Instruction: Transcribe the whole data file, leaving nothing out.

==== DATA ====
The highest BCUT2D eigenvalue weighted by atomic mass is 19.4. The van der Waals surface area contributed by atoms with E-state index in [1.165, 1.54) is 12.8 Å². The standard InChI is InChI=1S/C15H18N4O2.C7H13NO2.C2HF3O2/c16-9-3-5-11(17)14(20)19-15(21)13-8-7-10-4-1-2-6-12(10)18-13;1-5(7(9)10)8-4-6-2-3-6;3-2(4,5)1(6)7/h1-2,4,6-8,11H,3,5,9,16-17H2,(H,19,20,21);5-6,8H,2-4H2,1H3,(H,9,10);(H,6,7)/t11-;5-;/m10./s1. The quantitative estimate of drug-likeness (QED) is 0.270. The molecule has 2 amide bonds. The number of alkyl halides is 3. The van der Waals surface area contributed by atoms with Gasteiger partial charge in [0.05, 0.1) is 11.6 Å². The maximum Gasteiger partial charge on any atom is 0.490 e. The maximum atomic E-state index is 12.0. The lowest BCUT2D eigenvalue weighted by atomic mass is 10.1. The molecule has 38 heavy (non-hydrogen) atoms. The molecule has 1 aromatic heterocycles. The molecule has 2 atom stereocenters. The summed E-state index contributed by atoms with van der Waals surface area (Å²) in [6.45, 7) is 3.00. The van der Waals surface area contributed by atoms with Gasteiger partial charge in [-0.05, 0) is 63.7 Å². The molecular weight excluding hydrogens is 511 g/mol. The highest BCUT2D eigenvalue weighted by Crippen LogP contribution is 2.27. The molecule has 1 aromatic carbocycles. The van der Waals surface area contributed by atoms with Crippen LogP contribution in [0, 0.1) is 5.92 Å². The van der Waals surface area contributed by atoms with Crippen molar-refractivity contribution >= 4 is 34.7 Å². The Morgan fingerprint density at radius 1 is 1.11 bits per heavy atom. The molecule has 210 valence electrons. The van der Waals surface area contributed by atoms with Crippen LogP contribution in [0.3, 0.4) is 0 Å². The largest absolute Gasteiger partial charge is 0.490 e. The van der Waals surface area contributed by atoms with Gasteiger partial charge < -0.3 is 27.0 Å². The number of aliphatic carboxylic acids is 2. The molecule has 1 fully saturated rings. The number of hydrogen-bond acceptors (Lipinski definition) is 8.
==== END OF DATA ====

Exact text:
The highest BCUT2D eigenvalue weighted by atomic mass is 19.4. The van der Waals surface area contributed by atoms with E-state index in [1.165, 1.54) is 12.8 Å². The standard InChI is InChI=1S/C15H18N4O2.C7H13NO2.C2HF3O2/c16-9-3-5-11(17)14(20)19-15(21)13-8-7-10-4-1-2-6-12(10)18-13;1-5(7(9)10)8-4-6-2-3-6;3-2(4,5)1(6)7/h1-2,4,6-8,11H,3,5,9,16-17H2,(H,19,20,21);5-6,8H,2-4H2,1H3,(H,9,10);(H,6,7)/t11-;5-;/m10./s1. The quantitative estimate of drug-likeness (QED) is 0.270. The molecule has 2 amide bonds. The number of alkyl halides is 3. The van der Waals surface area contributed by atoms with Gasteiger partial charge in [0.05, 0.1) is 11.6 Å². The maximum Gasteiger partial charge on any atom is 0.490 e. The maximum atomic E-state index is 12.0. The lowest BCUT2D eigenvalue weighted by atomic mass is 10.1. The molecule has 38 heavy (non-hydrogen) atoms. The molecule has 1 aromatic heterocycles. The molecule has 2 atom stereocenters. The summed E-state index contributed by atoms with van der Waals surface area (Å²) in [6.45, 7) is 3.00. The van der Waals surface area contributed by atoms with Gasteiger partial charge in [-0.05, 0) is 63.7 Å². The molecular weight excluding hydrogens is 511 g/mol. The highest BCUT2D eigenvalue weighted by Crippen LogP contribution is 2.27. The molecule has 1 aromatic carbocycles. The van der Waals surface area contributed by atoms with Crippen LogP contribution in [0, 0.1) is 5.92 Å². The van der Waals surface area contributed by atoms with Crippen molar-refractivity contribution >= 4 is 34.7 Å². The Morgan fingerprint density at radius 1 is 1.11 bits per heavy atom. The molecule has 210 valence electrons. The van der Waals surface area contributed by atoms with Crippen LogP contribution in [0.3, 0.4) is 0 Å². The largest absolute Gasteiger partial charge is 0.490 e. The van der Waals surface area contributed by atoms with Gasteiger partial charge < -0.3 is 27.0 Å². The number of aliphatic carboxylic acids is 2. The molecule has 1 fully saturated rings. The number of hydrogen-bond acceptors (Lipinski definition) is 8.